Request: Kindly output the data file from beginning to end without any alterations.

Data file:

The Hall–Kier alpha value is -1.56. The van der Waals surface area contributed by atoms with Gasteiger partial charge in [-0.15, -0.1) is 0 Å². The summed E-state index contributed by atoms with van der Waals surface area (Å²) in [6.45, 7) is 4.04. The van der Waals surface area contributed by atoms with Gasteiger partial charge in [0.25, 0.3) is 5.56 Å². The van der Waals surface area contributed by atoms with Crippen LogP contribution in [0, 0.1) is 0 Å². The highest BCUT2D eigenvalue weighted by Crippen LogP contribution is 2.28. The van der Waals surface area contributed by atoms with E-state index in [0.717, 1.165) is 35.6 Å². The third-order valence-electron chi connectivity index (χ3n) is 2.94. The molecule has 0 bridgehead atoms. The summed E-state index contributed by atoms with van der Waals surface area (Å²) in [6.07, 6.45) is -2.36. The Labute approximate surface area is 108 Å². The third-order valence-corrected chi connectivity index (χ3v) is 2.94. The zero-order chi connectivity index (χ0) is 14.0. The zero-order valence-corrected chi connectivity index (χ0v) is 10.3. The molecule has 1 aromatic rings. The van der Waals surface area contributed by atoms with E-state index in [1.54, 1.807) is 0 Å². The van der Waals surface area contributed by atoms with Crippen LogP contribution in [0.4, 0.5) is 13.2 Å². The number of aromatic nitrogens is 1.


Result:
The Hall–Kier alpha value is -1.56. The van der Waals surface area contributed by atoms with Gasteiger partial charge in [-0.15, -0.1) is 0 Å². The summed E-state index contributed by atoms with van der Waals surface area (Å²) in [6.45, 7) is 4.04. The van der Waals surface area contributed by atoms with Gasteiger partial charge in [0.25, 0.3) is 5.56 Å². The van der Waals surface area contributed by atoms with Crippen LogP contribution in [0, 0.1) is 0 Å². The highest BCUT2D eigenvalue weighted by Crippen LogP contribution is 2.28. The van der Waals surface area contributed by atoms with E-state index in [0.717, 1.165) is 35.6 Å². The third-order valence-electron chi connectivity index (χ3n) is 2.94. The molecule has 0 bridgehead atoms. The summed E-state index contributed by atoms with van der Waals surface area (Å²) in [6.07, 6.45) is -2.36. The Labute approximate surface area is 108 Å². The third-order valence-corrected chi connectivity index (χ3v) is 2.94. The zero-order chi connectivity index (χ0) is 14.0. The zero-order valence-corrected chi connectivity index (χ0v) is 10.3. The molecule has 1 aromatic rings. The van der Waals surface area contributed by atoms with E-state index in [1.54, 1.807) is 0 Å². The van der Waals surface area contributed by atoms with Crippen LogP contribution in [0.4, 0.5) is 13.2 Å². The number of aromatic nitrogens is 1.